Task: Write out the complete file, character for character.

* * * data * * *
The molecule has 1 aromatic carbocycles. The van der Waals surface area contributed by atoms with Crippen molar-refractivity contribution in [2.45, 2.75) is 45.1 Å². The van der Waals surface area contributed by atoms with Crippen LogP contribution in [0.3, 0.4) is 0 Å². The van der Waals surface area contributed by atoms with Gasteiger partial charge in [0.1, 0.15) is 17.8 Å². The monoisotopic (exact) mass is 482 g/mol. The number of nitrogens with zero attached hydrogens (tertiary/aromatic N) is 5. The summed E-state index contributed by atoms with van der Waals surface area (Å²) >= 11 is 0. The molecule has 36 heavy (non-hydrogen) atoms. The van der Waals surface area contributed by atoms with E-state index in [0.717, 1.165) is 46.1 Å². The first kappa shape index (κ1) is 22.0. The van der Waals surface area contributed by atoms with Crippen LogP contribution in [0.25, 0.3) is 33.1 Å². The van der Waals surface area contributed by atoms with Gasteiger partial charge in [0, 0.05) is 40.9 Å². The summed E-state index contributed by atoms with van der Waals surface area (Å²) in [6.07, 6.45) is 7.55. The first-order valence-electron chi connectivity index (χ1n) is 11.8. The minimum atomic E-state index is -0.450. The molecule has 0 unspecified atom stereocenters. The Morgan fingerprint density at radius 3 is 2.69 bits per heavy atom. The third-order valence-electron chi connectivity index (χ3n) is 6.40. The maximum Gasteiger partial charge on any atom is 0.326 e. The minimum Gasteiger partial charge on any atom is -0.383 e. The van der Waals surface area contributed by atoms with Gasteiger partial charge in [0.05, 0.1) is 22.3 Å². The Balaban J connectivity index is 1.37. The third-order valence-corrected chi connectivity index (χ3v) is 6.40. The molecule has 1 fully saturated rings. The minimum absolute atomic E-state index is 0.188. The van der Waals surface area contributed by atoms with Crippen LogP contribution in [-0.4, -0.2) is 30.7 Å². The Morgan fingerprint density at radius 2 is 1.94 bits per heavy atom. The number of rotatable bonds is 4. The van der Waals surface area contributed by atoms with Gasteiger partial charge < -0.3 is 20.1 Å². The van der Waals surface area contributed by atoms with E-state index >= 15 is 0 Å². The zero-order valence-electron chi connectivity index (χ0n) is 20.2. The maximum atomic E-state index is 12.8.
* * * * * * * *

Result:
The molecule has 1 aromatic carbocycles. The van der Waals surface area contributed by atoms with Crippen molar-refractivity contribution in [2.45, 2.75) is 45.1 Å². The van der Waals surface area contributed by atoms with Crippen LogP contribution in [0.3, 0.4) is 0 Å². The van der Waals surface area contributed by atoms with Gasteiger partial charge in [0.1, 0.15) is 17.8 Å². The monoisotopic (exact) mass is 482 g/mol. The number of nitrogens with zero attached hydrogens (tertiary/aromatic N) is 5. The summed E-state index contributed by atoms with van der Waals surface area (Å²) >= 11 is 0. The molecule has 36 heavy (non-hydrogen) atoms. The van der Waals surface area contributed by atoms with E-state index in [0.717, 1.165) is 46.1 Å². The first kappa shape index (κ1) is 22.0. The van der Waals surface area contributed by atoms with Crippen LogP contribution in [0.25, 0.3) is 33.1 Å². The van der Waals surface area contributed by atoms with Gasteiger partial charge in [0, 0.05) is 40.9 Å². The summed E-state index contributed by atoms with van der Waals surface area (Å²) in [6.07, 6.45) is 7.55. The first-order valence-electron chi connectivity index (χ1n) is 11.8. The minimum atomic E-state index is -0.450. The molecule has 0 unspecified atom stereocenters. The Morgan fingerprint density at radius 3 is 2.69 bits per heavy atom. The third-order valence-electron chi connectivity index (χ3n) is 6.40. The maximum Gasteiger partial charge on any atom is 0.326 e. The minimum Gasteiger partial charge on any atom is -0.383 e. The van der Waals surface area contributed by atoms with Gasteiger partial charge in [0.05, 0.1) is 22.3 Å². The Balaban J connectivity index is 1.37. The third-order valence-corrected chi connectivity index (χ3v) is 6.40. The molecule has 1 fully saturated rings. The minimum absolute atomic E-state index is 0.188. The van der Waals surface area contributed by atoms with Crippen LogP contribution in [-0.4, -0.2) is 30.7 Å². The Morgan fingerprint density at radius 2 is 1.94 bits per heavy atom. The number of rotatable bonds is 4. The van der Waals surface area contributed by atoms with Gasteiger partial charge < -0.3 is 20.1 Å². The van der Waals surface area contributed by atoms with E-state index >= 15 is 0 Å². The zero-order valence-electron chi connectivity index (χ0n) is 20.2. The maximum atomic E-state index is 12.8.